“From what I saw in Boston, I realized that he was a master of streamlining images, and that he got every detail just right, though I think he enlarged and moved the ducks’ island in the Charles River, for dramatic effect,” observed Zelinsky. “I’d been questioning why McCloskey had pictured the ducks moving from right to left on the page as they walked through Beacon Hill, which is an odd thing in a picture book. Walking the streets, I realized that if the action in the drawings were to move from left to right, the ducks could not have been shown passing the Corner Book Shop, which is a wonderful detail in the story. McCloskey had lived on Otis Place, just yards from the spot where Officer Michael stopped traffic for the ducklings. He clearly knew these streets very well.”
Tributes to a Classic
Regina Hayes, now editor-at-large at Viking Children's Books, who arrived at the company in 1982, met McCloskey on several occasions when he visited New York from his Maine island home. “I was so taken by him immediately,” she recalled. “Bob was so shy, but had such a wonderful sense of humor. He came down for a bookstore signing, and the turnout was incredible. I remember he was quite overwhelmed by all the people, and their love for Make Way for Ducklings – everyone wanted to tell him what the book meant to them.”
Musing on the widespread and ongoing appeal of McCloskey’s classic, Hayes said, “I think that its story of finding a home has a lot to do with it, since that is so reassuring. And the story is so simply told – it is unadorned and pared down to the essentials. It is a beautiful book, created by a kind, lovely man, and I certainly feel lucky to have worked with him.”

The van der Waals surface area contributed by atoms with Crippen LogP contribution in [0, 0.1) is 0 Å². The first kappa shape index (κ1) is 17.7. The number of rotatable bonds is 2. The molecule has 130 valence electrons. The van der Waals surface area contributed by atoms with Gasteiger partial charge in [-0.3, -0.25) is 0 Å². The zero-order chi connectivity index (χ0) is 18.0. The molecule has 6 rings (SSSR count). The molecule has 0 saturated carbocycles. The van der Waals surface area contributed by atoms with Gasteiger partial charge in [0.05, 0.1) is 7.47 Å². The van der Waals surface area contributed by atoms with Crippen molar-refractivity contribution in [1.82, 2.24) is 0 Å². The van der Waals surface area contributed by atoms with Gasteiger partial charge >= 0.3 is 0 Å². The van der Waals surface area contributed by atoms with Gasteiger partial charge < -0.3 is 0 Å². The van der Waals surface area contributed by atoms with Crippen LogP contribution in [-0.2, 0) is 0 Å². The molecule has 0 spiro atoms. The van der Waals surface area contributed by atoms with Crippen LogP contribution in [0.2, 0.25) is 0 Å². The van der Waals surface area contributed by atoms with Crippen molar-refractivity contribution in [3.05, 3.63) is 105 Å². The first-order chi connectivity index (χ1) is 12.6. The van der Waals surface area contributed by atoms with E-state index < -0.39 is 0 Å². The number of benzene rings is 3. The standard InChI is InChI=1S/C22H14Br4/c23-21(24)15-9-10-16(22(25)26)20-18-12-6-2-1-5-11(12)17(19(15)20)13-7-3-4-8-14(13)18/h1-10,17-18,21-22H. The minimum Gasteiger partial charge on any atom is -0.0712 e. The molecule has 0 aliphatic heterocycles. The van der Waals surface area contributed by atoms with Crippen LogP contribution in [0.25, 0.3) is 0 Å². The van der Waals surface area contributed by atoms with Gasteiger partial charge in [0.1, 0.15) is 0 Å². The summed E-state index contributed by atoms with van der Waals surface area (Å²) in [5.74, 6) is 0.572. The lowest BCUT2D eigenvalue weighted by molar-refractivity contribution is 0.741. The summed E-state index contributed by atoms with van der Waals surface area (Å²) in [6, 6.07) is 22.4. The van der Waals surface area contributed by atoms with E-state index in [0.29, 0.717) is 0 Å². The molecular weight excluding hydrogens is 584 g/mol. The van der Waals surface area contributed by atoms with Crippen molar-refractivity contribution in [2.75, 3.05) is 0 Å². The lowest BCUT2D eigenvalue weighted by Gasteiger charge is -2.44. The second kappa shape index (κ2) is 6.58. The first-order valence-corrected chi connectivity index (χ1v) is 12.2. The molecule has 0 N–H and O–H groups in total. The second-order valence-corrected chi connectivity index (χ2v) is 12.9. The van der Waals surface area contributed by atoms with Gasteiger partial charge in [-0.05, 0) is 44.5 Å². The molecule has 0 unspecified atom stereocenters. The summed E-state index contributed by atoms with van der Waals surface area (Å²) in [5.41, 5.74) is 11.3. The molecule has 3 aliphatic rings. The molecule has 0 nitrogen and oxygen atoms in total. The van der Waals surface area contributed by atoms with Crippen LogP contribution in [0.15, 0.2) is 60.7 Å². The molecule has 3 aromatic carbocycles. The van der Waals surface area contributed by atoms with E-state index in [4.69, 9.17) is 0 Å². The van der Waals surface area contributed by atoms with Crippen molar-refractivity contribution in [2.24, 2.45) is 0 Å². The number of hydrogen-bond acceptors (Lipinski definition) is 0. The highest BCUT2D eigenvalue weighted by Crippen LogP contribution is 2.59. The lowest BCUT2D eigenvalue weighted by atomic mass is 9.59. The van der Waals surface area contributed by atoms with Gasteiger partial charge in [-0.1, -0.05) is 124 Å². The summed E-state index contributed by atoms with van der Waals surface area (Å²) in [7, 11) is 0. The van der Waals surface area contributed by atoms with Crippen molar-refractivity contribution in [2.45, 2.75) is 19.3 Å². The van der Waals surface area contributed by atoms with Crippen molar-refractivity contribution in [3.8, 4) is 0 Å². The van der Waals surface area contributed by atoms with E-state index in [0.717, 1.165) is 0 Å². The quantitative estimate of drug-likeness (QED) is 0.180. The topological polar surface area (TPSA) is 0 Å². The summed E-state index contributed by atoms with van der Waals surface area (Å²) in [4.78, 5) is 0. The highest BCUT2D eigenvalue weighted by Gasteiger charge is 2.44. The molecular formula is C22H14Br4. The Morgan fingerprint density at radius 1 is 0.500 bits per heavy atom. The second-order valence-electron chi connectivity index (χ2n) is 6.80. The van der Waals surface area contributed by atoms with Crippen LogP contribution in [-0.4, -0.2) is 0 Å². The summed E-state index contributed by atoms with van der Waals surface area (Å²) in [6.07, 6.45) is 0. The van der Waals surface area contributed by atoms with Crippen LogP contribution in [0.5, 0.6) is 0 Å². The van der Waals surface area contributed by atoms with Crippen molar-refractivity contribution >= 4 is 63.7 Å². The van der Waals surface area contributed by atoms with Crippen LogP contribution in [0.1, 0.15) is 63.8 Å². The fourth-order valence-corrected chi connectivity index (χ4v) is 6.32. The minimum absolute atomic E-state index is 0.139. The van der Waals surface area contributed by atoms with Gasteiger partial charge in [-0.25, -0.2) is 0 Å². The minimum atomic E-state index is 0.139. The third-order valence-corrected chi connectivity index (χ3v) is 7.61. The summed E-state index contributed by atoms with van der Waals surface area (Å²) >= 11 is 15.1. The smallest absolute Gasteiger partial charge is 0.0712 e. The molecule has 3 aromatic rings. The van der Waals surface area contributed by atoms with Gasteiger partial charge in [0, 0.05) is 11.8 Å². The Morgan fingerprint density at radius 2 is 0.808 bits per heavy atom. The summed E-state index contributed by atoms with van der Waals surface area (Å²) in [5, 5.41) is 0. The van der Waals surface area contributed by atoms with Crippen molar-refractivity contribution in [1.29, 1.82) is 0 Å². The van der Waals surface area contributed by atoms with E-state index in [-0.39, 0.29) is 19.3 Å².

V-p and publisher Ken Wright noted that Make Way for Ducklings is “one of the pillars of this house, and among those very special classics – like the Madeline, Corduroy, and the Ezra Jack Keats books – that we cherish and take very good care of, so they will always be there for the next generation.” The key to the timelessness and universality of McCloskey’s book, he said, “is that it so beautifully observed, and the pictures are so perfectly composed. When you read this book you get carried away into Bob’s world and the world of these little ducklings. And I think it’s meaningful that it’s geared toward readers who are at an age when they, too, are trying to find their way in the world, beyond the backyard.”
Commemorations of Make Way for Ducklings’s anniversary edition include story times with activities at The World’s Only Curious George Store in Cambridge, Mass., on April 1 and at Make Way for Ducklings Bookstore in Boston on April 2. For booksellers and educators eager to stage their own anniversary celebrations, the publisher has created downloadable activities.
Fans can also honor the classic on Boston’s annual Duckling Day, held this year on May 8, Mother’s Day, when McCloskey’s daughter, Sal McCloskey (who inspired Blueberries for Sal), will lead the parade recreating the Mallard family’s journey. In another tribute, the Eric Carle Museum in Amherst, Mass., will display more than 90 original artworks in an exhibition, “Americana on Parade: The Life of Robert McCloskey,” from June 19 through October 23.
Make Way for Ducklings: 75th Anniversary Edition by Robert McCloskey. Viking, $24.99 Apr. ISBN 978-1-101-99795-6
This article has been edited since its original publication.